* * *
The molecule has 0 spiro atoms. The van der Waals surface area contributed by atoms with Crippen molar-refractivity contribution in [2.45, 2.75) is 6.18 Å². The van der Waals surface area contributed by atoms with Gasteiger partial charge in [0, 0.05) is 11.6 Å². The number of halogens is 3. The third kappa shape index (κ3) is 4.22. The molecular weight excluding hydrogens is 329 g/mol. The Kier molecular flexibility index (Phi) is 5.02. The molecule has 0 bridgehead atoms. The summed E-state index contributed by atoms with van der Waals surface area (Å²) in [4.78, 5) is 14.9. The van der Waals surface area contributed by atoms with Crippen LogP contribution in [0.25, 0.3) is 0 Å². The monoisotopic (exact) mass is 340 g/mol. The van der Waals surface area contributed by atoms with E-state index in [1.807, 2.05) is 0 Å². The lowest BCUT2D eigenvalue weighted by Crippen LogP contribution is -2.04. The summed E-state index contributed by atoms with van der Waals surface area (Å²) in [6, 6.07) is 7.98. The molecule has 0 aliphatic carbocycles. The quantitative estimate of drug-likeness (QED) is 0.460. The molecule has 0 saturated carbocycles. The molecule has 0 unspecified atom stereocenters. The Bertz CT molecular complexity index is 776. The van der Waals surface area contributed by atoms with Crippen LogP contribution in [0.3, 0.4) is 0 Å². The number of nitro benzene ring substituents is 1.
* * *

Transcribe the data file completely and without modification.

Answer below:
The molecule has 0 spiro atoms. The van der Waals surface area contributed by atoms with Crippen molar-refractivity contribution in [2.45, 2.75) is 6.18 Å². The van der Waals surface area contributed by atoms with Gasteiger partial charge in [0, 0.05) is 11.6 Å². The number of halogens is 3. The third kappa shape index (κ3) is 4.22. The molecular weight excluding hydrogens is 329 g/mol. The Kier molecular flexibility index (Phi) is 5.02. The molecule has 0 bridgehead atoms. The summed E-state index contributed by atoms with van der Waals surface area (Å²) in [4.78, 5) is 14.9. The van der Waals surface area contributed by atoms with Crippen LogP contribution in [0.25, 0.3) is 0 Å². The monoisotopic (exact) mass is 340 g/mol. The van der Waals surface area contributed by atoms with E-state index in [1.807, 2.05) is 0 Å². The lowest BCUT2D eigenvalue weighted by Crippen LogP contribution is -2.04. The summed E-state index contributed by atoms with van der Waals surface area (Å²) in [6, 6.07) is 7.98. The molecule has 0 aliphatic carbocycles. The quantitative estimate of drug-likeness (QED) is 0.460. The molecule has 0 saturated carbocycles. The molecule has 0 unspecified atom stereocenters. The Bertz CT molecular complexity index is 776. The van der Waals surface area contributed by atoms with Crippen LogP contribution in [0.3, 0.4) is 0 Å². The number of nitro benzene ring substituents is 1.